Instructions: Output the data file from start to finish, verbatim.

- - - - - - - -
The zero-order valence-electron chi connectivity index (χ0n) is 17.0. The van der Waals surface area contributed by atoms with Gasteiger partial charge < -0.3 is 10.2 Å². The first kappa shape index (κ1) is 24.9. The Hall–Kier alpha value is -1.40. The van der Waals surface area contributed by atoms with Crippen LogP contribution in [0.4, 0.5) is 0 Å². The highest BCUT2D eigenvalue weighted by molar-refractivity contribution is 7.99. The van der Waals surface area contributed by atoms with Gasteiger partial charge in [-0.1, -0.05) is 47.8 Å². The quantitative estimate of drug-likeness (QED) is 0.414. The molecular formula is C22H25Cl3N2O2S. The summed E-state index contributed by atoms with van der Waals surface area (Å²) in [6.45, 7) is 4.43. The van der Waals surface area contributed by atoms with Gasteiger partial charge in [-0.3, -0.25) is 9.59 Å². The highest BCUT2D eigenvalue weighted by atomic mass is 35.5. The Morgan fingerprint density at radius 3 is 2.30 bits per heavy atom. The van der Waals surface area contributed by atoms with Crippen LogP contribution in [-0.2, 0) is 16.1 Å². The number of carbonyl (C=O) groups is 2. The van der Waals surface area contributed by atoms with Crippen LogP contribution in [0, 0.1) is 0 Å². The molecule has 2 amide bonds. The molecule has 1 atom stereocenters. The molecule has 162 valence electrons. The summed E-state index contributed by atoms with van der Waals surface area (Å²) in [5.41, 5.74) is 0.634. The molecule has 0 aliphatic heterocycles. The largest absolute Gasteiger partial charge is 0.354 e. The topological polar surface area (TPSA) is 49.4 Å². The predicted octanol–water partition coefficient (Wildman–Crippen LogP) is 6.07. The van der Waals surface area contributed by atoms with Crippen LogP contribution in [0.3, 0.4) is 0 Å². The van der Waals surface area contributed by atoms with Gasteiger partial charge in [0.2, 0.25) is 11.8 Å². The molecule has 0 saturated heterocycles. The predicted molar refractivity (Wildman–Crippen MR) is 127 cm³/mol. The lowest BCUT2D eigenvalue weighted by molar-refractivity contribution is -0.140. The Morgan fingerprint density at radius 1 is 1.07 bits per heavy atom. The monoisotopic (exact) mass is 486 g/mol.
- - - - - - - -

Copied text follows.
The zero-order valence-electron chi connectivity index (χ0n) is 17.0. The van der Waals surface area contributed by atoms with Gasteiger partial charge < -0.3 is 10.2 Å². The first kappa shape index (κ1) is 24.9. The Hall–Kier alpha value is -1.40. The van der Waals surface area contributed by atoms with Crippen LogP contribution in [0.4, 0.5) is 0 Å². The highest BCUT2D eigenvalue weighted by molar-refractivity contribution is 7.99. The van der Waals surface area contributed by atoms with Gasteiger partial charge in [-0.1, -0.05) is 47.8 Å². The quantitative estimate of drug-likeness (QED) is 0.414. The molecular formula is C22H25Cl3N2O2S. The summed E-state index contributed by atoms with van der Waals surface area (Å²) in [6.45, 7) is 4.43. The van der Waals surface area contributed by atoms with Gasteiger partial charge in [-0.3, -0.25) is 9.59 Å². The highest BCUT2D eigenvalue weighted by atomic mass is 35.5. The Morgan fingerprint density at radius 3 is 2.30 bits per heavy atom. The van der Waals surface area contributed by atoms with Crippen LogP contribution in [-0.2, 0) is 16.1 Å². The number of carbonyl (C=O) groups is 2. The van der Waals surface area contributed by atoms with Crippen LogP contribution in [0, 0.1) is 0 Å². The molecule has 2 amide bonds. The molecule has 1 atom stereocenters. The molecule has 162 valence electrons. The summed E-state index contributed by atoms with van der Waals surface area (Å²) in [5.41, 5.74) is 0.634. The molecule has 0 aliphatic heterocycles. The largest absolute Gasteiger partial charge is 0.354 e. The topological polar surface area (TPSA) is 49.4 Å². The predicted octanol–water partition coefficient (Wildman–Crippen LogP) is 6.07. The van der Waals surface area contributed by atoms with Crippen LogP contribution in [0.3, 0.4) is 0 Å². The van der Waals surface area contributed by atoms with Gasteiger partial charge in [0.2, 0.25) is 11.8 Å². The molecule has 0 saturated heterocycles. The predicted molar refractivity (Wildman–Crippen MR) is 127 cm³/mol. The lowest BCUT2D eigenvalue weighted by molar-refractivity contribution is -0.140. The Morgan fingerprint density at radius 1 is 1.07 bits per heavy atom. The monoisotopic (exact) mass is 486 g/mol.